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198 of 221 people found the following review helpful
3.0 out of 5 stars Good idea, bad execution September 15, 2012
By Diggy
Format:Hardcover
I really wanted to love this book. I have been reading Cal's blog since its inception and have read his "yellow" and "red" books many times over. When he started this idea on the blog, I thought it would be great. While the ingredients are there in this book, the execution, especially the writing, is beyond disappointing. Every point is belabored, and the exact same points are made in successive paragraphs and pages. It felt like a nail was being hammered into my brain. It was also very roundabout -- instead of striving to keep addressing his assumed critics in every chapter, he should just get his point across. While I did find the latter half of the book better than the first half, I felt as if I could get the necessary information from the chapter summaries.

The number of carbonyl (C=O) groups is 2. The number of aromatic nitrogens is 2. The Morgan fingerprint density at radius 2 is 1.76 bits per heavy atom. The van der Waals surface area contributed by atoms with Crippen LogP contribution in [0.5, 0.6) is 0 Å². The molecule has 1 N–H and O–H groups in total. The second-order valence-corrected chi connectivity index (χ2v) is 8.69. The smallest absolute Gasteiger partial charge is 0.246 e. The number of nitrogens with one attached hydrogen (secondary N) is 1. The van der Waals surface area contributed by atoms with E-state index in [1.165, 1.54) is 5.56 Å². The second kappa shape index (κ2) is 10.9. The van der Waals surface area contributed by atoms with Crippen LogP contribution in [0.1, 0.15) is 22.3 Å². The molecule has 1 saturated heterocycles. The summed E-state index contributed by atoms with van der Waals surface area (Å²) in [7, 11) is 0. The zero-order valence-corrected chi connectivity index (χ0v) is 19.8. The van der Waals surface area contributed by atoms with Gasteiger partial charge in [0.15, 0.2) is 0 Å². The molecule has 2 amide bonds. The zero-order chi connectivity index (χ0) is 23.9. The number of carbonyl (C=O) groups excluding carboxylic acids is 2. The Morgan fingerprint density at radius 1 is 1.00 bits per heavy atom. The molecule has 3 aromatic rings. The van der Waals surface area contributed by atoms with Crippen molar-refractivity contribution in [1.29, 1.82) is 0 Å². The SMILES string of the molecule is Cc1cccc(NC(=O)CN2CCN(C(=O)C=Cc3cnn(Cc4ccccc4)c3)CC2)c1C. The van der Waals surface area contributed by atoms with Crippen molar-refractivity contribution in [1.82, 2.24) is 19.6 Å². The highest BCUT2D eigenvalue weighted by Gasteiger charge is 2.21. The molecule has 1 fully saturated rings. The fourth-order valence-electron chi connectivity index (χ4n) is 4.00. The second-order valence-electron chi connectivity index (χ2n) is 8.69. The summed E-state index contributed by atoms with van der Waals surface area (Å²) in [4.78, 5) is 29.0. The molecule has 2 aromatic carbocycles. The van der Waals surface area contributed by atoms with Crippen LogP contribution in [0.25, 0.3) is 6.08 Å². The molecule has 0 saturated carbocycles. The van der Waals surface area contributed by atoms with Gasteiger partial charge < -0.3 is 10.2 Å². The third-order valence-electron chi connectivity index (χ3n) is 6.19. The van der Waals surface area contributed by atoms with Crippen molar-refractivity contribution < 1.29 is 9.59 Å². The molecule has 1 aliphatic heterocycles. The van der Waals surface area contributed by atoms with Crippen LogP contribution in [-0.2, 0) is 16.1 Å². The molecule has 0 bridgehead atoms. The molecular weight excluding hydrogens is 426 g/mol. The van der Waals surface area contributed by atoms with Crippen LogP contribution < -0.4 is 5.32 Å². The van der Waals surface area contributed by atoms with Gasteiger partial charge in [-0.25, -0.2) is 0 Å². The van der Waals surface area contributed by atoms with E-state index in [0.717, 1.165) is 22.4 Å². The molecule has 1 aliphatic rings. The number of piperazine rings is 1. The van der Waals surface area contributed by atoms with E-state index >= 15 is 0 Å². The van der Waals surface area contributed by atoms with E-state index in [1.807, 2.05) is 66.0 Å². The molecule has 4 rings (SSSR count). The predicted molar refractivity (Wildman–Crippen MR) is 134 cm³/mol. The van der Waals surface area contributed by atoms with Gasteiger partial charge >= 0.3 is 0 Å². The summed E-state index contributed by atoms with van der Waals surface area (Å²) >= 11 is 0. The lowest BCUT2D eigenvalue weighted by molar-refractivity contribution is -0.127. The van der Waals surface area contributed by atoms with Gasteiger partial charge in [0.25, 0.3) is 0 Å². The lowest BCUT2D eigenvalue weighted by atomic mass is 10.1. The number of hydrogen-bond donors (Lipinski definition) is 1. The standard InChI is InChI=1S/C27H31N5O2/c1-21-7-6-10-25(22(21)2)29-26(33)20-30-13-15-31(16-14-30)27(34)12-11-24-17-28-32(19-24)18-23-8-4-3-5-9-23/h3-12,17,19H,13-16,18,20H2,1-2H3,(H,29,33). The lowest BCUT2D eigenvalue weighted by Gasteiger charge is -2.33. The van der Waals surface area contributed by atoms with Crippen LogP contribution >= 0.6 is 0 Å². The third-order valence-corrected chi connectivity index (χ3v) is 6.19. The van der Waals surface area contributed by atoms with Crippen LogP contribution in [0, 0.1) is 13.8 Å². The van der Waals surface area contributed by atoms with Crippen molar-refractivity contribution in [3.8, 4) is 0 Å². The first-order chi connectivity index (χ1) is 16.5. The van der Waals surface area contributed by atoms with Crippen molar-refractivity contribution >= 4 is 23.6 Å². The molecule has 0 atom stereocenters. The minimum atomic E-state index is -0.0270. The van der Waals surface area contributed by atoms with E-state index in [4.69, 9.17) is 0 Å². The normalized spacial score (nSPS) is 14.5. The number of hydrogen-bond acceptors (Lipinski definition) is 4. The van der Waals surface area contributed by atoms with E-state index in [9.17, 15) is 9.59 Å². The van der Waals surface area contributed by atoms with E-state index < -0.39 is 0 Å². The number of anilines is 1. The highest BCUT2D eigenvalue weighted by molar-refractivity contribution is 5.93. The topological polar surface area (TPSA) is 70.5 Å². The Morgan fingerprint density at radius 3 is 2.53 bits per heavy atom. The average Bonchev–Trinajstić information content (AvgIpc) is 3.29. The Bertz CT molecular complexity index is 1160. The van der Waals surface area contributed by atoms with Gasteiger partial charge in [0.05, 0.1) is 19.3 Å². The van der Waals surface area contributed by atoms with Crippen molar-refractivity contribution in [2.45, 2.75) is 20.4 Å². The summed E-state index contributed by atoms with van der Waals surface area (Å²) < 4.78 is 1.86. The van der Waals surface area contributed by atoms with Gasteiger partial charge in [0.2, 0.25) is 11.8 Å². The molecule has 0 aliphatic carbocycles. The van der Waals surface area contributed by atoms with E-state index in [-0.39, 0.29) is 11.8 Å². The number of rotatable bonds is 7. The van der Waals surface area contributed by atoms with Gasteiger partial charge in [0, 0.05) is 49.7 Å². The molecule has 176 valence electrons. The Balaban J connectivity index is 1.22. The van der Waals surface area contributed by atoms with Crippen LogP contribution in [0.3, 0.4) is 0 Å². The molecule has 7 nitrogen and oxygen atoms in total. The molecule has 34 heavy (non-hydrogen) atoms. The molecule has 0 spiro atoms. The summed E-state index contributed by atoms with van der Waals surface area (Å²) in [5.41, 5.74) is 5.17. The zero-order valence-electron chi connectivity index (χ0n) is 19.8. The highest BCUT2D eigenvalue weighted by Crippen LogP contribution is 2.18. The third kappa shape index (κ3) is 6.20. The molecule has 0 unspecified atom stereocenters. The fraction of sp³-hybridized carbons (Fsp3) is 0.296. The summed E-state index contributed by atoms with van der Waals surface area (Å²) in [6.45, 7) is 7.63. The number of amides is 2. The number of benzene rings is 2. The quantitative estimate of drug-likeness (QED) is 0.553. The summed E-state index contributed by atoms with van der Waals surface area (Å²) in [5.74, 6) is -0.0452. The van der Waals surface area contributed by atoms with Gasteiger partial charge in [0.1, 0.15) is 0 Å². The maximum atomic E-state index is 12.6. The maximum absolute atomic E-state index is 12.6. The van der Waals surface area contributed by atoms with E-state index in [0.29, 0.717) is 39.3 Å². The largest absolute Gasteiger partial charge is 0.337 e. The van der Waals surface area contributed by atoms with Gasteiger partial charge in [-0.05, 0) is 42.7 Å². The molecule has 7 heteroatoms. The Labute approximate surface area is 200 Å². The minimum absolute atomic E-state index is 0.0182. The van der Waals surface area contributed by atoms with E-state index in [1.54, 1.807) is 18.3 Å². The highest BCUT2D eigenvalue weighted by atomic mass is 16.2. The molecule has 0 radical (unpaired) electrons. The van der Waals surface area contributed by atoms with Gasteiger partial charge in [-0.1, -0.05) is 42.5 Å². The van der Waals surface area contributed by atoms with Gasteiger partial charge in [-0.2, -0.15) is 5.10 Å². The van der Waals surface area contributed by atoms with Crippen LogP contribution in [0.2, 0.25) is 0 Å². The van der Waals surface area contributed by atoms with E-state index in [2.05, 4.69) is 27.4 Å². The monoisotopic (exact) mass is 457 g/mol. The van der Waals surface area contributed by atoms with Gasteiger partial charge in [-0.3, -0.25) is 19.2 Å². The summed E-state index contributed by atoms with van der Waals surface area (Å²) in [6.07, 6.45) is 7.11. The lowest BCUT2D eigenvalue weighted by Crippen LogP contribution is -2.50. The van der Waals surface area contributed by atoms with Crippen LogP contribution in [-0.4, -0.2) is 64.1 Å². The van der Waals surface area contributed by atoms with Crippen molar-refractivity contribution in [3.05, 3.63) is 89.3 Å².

I also have two qualms about the book:

1. It feels as if this book is posited to those who are in the position to create career capital, such as ivy league graduates, and not someone who is just trying to get by and can't leave their job of flipping burgers. How can people in less fortunate positions get the capital to be remarkable? I must admit, I have not thought long enough about this observation to flesh it out, but if anyone has thoughts on this, let me know.